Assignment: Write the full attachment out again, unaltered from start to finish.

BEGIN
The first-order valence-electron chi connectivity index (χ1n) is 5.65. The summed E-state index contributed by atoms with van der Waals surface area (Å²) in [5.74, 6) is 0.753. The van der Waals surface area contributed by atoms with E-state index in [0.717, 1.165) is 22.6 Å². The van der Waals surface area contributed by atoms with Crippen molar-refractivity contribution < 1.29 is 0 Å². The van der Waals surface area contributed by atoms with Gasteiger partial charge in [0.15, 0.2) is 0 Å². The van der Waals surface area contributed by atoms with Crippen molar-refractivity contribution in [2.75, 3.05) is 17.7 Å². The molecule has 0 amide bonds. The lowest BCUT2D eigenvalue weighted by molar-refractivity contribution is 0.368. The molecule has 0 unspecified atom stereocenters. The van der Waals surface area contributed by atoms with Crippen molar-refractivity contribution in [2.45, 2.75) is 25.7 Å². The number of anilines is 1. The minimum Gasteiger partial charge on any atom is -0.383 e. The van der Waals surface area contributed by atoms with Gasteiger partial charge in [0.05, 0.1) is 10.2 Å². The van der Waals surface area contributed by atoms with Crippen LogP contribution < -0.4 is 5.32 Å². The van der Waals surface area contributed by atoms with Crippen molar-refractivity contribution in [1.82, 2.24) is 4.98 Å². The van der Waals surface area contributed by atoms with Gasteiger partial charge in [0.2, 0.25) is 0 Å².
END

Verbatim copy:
The first-order valence-electron chi connectivity index (χ1n) is 5.65. The summed E-state index contributed by atoms with van der Waals surface area (Å²) in [5.74, 6) is 0.753. The van der Waals surface area contributed by atoms with E-state index in [0.717, 1.165) is 22.6 Å². The van der Waals surface area contributed by atoms with Crippen molar-refractivity contribution < 1.29 is 0 Å². The van der Waals surface area contributed by atoms with Gasteiger partial charge in [0.15, 0.2) is 0 Å². The van der Waals surface area contributed by atoms with Crippen molar-refractivity contribution in [2.75, 3.05) is 17.7 Å². The molecule has 0 amide bonds. The lowest BCUT2D eigenvalue weighted by molar-refractivity contribution is 0.368. The molecule has 0 unspecified atom stereocenters. The van der Waals surface area contributed by atoms with Crippen molar-refractivity contribution in [2.45, 2.75) is 25.7 Å². The number of anilines is 1. The minimum Gasteiger partial charge on any atom is -0.383 e. The van der Waals surface area contributed by atoms with Gasteiger partial charge in [0.05, 0.1) is 10.2 Å². The van der Waals surface area contributed by atoms with Crippen LogP contribution < -0.4 is 5.32 Å². The van der Waals surface area contributed by atoms with Crippen molar-refractivity contribution in [1.82, 2.24) is 4.98 Å². The van der Waals surface area contributed by atoms with Gasteiger partial charge in [0.2, 0.25) is 0 Å².